By Christus CODO, People Management Unit, Kabod Group

One crucial aspect of communication that often goes overlooked is listening. As a manager or leader, you must master the art of listening to your employees to understand their needs and concerns.

Effective listening is a skill that can help build trust, increase productivity, and foster an open and positive work environment.

Here are five keys to improve your listening skills or those of your employees :

  1. Be Present and Engaged

To be an effective listener, you need to be fully present and engaged. This means putting aside distractions like your phone or email and giving your employees your undivided attention.  Show interest by nodding your head, paraphrasing their comments to show that you are actively listening and ask clarifying questions to show that you understand what they’re saying. 

For example, every week we have weekly  review  meetings whereby all staff are to present their weekly task and what they were able to complete successfully in the course of the week. During those meetings, our managing director always encourages us to listen to each other attentively and always ask pertinent questions for clarification or understanding. To increase engagement, we discourage staff member’s use of phones  or laptops  during meetings.

  • Encourage open communication

Open communication is vital to understanding your employees needs and concerns. Encourage your employees to share their thoughts and ideas by creating opportunities for them to do so. Regular team meetings, one-on-one sessions, and anonymous feedback forms are some ways to encourage open communication.

  • Use active listening skills

Active listening skills are essential in understanding your employees needs and concerns. These skills include paying attention, asking questions, and paraphrasing their comments to ensure you have understood correctly. Avoid interrupting them and avoid making assumptions.

  1. Listen Without Judgment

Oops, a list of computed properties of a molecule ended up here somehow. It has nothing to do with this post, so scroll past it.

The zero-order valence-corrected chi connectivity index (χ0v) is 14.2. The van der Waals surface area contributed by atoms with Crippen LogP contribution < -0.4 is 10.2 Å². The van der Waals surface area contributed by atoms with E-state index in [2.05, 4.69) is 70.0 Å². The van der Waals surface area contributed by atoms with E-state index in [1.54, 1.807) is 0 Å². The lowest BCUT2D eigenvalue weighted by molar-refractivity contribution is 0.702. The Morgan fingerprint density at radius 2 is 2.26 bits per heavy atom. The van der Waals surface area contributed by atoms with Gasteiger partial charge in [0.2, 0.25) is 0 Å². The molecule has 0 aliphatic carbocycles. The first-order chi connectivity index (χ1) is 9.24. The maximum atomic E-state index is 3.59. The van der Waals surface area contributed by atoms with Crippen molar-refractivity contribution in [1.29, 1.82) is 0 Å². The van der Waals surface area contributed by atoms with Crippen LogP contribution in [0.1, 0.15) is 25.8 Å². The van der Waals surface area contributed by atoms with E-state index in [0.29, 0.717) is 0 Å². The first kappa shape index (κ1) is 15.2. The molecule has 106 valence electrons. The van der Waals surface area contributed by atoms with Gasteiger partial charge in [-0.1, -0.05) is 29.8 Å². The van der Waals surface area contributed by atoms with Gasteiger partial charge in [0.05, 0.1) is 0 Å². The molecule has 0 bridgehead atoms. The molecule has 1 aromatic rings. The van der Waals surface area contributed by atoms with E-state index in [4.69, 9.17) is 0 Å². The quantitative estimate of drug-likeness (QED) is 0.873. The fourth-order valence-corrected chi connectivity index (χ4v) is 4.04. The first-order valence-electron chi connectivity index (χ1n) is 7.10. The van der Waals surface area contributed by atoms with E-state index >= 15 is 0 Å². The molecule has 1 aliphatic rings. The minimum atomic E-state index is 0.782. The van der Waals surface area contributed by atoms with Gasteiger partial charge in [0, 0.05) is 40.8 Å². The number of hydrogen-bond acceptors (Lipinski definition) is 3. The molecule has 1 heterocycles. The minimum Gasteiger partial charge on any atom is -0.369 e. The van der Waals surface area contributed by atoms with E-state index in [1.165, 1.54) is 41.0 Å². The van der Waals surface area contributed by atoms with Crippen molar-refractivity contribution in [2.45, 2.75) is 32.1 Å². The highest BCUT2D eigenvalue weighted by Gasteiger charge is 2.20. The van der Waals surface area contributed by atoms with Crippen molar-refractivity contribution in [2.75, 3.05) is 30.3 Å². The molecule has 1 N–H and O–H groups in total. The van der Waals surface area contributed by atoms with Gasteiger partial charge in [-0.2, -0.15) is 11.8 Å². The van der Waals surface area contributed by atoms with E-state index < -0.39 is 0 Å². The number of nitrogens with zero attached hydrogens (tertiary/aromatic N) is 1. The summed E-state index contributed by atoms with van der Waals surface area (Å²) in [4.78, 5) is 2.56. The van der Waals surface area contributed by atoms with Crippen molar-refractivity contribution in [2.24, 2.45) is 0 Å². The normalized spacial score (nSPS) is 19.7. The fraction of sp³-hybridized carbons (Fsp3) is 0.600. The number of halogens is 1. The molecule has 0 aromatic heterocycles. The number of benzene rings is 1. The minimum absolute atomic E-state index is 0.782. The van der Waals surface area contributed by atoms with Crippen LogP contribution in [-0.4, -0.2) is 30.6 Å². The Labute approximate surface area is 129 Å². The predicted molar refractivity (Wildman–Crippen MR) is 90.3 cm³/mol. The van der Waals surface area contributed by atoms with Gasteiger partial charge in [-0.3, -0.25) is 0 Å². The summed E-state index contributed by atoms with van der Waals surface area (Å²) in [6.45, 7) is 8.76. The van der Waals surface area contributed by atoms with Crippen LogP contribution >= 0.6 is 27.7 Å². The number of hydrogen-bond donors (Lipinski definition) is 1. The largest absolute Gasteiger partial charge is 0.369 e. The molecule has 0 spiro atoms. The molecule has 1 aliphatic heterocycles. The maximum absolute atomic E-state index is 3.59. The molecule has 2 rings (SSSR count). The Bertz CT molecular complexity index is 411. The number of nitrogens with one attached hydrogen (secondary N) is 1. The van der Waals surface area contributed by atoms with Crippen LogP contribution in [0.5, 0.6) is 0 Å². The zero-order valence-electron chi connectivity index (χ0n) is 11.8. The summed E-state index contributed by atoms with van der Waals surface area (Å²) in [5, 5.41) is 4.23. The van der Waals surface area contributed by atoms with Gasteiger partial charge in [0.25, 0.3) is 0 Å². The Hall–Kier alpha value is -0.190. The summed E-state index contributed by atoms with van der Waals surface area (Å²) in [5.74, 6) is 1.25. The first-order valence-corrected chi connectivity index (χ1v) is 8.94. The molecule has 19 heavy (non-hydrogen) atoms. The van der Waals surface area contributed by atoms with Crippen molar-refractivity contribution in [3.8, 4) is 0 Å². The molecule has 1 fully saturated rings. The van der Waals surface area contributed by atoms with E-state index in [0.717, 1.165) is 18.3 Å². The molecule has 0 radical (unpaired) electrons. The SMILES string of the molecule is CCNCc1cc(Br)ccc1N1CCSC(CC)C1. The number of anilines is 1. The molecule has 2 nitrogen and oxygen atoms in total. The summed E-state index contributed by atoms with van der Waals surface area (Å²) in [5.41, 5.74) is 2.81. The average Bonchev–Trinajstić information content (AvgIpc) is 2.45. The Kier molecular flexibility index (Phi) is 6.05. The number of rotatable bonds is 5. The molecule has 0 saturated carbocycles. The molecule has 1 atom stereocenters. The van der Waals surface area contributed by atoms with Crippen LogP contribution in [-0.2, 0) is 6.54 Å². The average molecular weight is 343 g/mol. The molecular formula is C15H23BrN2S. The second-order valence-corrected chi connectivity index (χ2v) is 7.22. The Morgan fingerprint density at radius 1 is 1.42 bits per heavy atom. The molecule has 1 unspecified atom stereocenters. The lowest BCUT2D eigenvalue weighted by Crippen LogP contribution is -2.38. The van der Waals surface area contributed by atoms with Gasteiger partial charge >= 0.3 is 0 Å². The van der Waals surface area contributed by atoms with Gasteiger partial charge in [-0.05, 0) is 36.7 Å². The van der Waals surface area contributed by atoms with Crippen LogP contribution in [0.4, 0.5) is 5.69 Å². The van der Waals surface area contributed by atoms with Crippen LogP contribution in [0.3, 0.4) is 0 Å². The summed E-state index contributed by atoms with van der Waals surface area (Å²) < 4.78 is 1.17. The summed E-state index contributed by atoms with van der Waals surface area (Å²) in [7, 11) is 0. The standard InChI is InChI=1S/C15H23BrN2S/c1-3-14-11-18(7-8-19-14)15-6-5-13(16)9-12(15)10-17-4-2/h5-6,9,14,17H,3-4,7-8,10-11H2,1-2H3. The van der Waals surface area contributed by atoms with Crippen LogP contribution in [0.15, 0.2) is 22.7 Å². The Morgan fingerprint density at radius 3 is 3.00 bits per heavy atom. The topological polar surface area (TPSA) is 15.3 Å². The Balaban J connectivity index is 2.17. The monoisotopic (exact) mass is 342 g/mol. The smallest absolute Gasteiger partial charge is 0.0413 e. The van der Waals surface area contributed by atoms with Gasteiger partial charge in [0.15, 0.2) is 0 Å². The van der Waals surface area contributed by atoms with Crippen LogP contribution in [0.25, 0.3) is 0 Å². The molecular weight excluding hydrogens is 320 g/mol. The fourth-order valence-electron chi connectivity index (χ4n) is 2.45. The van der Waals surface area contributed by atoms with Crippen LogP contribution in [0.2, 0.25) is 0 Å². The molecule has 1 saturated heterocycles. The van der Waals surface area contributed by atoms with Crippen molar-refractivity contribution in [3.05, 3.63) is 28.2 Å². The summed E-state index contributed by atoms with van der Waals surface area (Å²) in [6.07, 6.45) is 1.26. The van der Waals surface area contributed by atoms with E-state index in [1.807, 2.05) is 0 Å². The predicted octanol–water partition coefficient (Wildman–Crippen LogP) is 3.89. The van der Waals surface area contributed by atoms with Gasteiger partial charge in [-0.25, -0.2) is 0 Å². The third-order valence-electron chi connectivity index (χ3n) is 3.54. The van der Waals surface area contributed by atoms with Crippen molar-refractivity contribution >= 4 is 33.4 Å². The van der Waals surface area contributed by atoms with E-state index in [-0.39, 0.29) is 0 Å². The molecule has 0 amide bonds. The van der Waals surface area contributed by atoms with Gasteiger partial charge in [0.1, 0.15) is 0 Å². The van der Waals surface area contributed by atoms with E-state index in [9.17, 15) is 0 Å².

It’s essential to listen to your employees without judgement. Even if you disagree with their perspective, it’s essential to understand where they’re coming from and why they feel that way. Don’t interrupt or dismiss their concerns, and avoid getting defensive. Instead, try to see the situation from their point of view and empathise with their concerns. 

Imagine you are in a team meeting discussing a project timeline, and one of your team members expresses concerns about the feasibility of meeting the given deadline. As he\she shares his concerns, you actively listen without interrupting or dismissing his  thoughts. You allow him to fully express his worries and provide a safe space for him to voice his opinions and  you respond by empathising with their concerns.

Also note that throughout the conversation, you must remain calm and composed, refraining from becoming defensive. Your focus is on understanding and finding a resolution rather than engaging in a defensive argument. This approach encourages constructive dialogue and helps foster a sense of trust and collaboration within the team.

  1. Show Empathy

Empathy is a critical component of effective listening. By putting yourself in your employee’s shoes, you can better understand their perspective and emotions. Acknowledge their feelings and concerns and try to understand how they’re impacting their work. By showing empathy, you can build stronger relationships with your employees and create a more positive work environment and also enhance overall team dynamics and well-being. Let’s consider an example to illustrate the importance of empathy in the workplace.

Imagine a scenario where one of your colleagues arrives late to work, prompting you to reach out and check if everything is alright. To your surprise, they don’t respond to your messages or calls, leaving you concerned about their well-being. When they finally arrive, you approach them and inquire about their situation. It turns out they were experiencing a stomach ache but hesitated to share this information due to feelings of shyness or embarrassment.

In such situations, it is crucial to respond with empathy and understanding. Rather than immediately expressing disappointment or frustration, take a moment to consider the reasons behind their silence. Remember that everyone has their own comfort levels when it comes to sharing personal matters, especially health-related ones.